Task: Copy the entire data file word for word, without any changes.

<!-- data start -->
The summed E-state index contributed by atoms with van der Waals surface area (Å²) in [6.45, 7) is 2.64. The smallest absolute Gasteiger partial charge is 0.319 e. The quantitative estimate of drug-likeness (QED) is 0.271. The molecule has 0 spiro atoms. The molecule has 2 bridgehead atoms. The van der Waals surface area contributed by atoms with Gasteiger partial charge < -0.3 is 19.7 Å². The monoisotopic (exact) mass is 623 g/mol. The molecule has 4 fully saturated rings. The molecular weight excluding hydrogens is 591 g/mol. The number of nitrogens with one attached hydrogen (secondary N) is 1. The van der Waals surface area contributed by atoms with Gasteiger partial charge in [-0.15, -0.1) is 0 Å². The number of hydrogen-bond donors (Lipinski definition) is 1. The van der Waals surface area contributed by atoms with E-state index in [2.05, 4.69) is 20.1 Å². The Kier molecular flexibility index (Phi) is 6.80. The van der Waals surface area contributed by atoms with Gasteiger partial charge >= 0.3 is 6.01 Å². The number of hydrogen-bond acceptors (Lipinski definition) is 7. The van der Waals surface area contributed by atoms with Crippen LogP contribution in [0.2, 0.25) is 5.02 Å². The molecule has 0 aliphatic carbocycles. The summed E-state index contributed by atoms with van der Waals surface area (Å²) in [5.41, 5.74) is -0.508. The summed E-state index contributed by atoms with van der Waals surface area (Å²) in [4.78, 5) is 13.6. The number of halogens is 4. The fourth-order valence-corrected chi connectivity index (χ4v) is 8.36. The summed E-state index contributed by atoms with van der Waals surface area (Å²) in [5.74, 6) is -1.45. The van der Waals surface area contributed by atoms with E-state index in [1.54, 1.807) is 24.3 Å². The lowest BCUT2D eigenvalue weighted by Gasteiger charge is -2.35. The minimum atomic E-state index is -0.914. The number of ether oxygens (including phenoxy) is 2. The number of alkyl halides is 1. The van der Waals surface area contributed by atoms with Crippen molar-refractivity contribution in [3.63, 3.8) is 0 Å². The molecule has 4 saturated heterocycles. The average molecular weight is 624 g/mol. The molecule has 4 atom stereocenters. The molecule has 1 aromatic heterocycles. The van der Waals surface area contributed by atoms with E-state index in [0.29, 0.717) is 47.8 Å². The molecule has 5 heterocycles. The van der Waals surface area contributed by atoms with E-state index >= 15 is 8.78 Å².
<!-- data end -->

The summed E-state index contributed by atoms with van der Waals surface area (Å²) in [6.45, 7) is 2.64. The smallest absolute Gasteiger partial charge is 0.319 e. The quantitative estimate of drug-likeness (QED) is 0.271. The molecule has 0 spiro atoms. The molecule has 2 bridgehead atoms. The van der Waals surface area contributed by atoms with Gasteiger partial charge < -0.3 is 19.7 Å². The monoisotopic (exact) mass is 623 g/mol. The molecule has 4 fully saturated rings. The molecular weight excluding hydrogens is 591 g/mol. The number of nitrogens with one attached hydrogen (secondary N) is 1. The van der Waals surface area contributed by atoms with Gasteiger partial charge in [-0.15, -0.1) is 0 Å². The number of hydrogen-bond donors (Lipinski definition) is 1. The van der Waals surface area contributed by atoms with E-state index in [2.05, 4.69) is 20.1 Å². The Kier molecular flexibility index (Phi) is 6.80. The van der Waals surface area contributed by atoms with Gasteiger partial charge >= 0.3 is 6.01 Å². The number of hydrogen-bond acceptors (Lipinski definition) is 7. The van der Waals surface area contributed by atoms with Crippen LogP contribution in [0.2, 0.25) is 5.02 Å². The molecule has 0 aliphatic carbocycles. The summed E-state index contributed by atoms with van der Waals surface area (Å²) in [5.41, 5.74) is -0.508. The summed E-state index contributed by atoms with van der Waals surface area (Å²) in [4.78, 5) is 13.6. The number of halogens is 4. The fourth-order valence-corrected chi connectivity index (χ4v) is 8.36. The summed E-state index contributed by atoms with van der Waals surface area (Å²) in [5.74, 6) is -1.45. The van der Waals surface area contributed by atoms with E-state index in [1.54, 1.807) is 24.3 Å². The lowest BCUT2D eigenvalue weighted by Gasteiger charge is -2.35. The minimum atomic E-state index is -0.914. The number of ether oxygens (including phenoxy) is 2. The number of alkyl halides is 1. The van der Waals surface area contributed by atoms with Crippen molar-refractivity contribution in [3.63, 3.8) is 0 Å². The molecule has 4 saturated heterocycles. The average molecular weight is 624 g/mol. The molecule has 4 atom stereocenters. The molecule has 1 aromatic heterocycles. The van der Waals surface area contributed by atoms with E-state index in [0.29, 0.717) is 47.8 Å². The molecule has 5 heterocycles. The van der Waals surface area contributed by atoms with E-state index >= 15 is 8.78 Å².